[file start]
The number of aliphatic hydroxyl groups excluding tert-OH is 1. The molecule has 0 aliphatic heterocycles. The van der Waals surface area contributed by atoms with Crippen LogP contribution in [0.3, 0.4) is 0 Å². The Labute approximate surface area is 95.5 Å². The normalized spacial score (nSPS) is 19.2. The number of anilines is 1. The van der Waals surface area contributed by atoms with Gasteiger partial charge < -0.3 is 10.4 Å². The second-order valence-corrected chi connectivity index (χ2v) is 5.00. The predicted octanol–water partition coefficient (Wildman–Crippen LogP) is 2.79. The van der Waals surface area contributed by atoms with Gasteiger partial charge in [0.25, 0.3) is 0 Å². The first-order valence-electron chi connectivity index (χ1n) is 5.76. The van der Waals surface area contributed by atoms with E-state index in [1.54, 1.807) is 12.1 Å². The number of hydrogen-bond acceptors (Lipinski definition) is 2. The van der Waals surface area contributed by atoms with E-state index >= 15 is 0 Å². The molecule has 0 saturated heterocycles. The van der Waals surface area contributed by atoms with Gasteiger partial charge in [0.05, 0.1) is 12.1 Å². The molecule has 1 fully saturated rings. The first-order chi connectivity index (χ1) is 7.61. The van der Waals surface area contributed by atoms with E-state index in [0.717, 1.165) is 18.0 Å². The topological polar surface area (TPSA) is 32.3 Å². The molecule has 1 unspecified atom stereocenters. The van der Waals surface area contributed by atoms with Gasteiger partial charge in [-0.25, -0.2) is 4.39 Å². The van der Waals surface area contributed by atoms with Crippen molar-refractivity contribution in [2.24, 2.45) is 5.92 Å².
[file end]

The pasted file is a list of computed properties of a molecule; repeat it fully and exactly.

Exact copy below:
The number of aliphatic hydroxyl groups excluding tert-OH is 1. The molecule has 0 aliphatic heterocycles. The van der Waals surface area contributed by atoms with Crippen LogP contribution in [0.3, 0.4) is 0 Å². The Labute approximate surface area is 95.5 Å². The normalized spacial score (nSPS) is 19.2. The number of anilines is 1. The van der Waals surface area contributed by atoms with Gasteiger partial charge < -0.3 is 10.4 Å². The second-order valence-corrected chi connectivity index (χ2v) is 5.00. The predicted octanol–water partition coefficient (Wildman–Crippen LogP) is 2.79. The van der Waals surface area contributed by atoms with Gasteiger partial charge in [0.25, 0.3) is 0 Å². The first-order valence-electron chi connectivity index (χ1n) is 5.76. The van der Waals surface area contributed by atoms with E-state index in [1.54, 1.807) is 12.1 Å². The number of hydrogen-bond acceptors (Lipinski definition) is 2. The van der Waals surface area contributed by atoms with E-state index >= 15 is 0 Å². The molecule has 0 saturated heterocycles. The van der Waals surface area contributed by atoms with Gasteiger partial charge in [0.05, 0.1) is 12.1 Å². The molecule has 1 fully saturated rings. The first-order chi connectivity index (χ1) is 7.61. The van der Waals surface area contributed by atoms with E-state index in [0.717, 1.165) is 18.0 Å². The topological polar surface area (TPSA) is 32.3 Å². The molecule has 1 unspecified atom stereocenters. The van der Waals surface area contributed by atoms with Gasteiger partial charge in [-0.25, -0.2) is 4.39 Å². The van der Waals surface area contributed by atoms with Crippen molar-refractivity contribution in [2.24, 2.45) is 5.92 Å².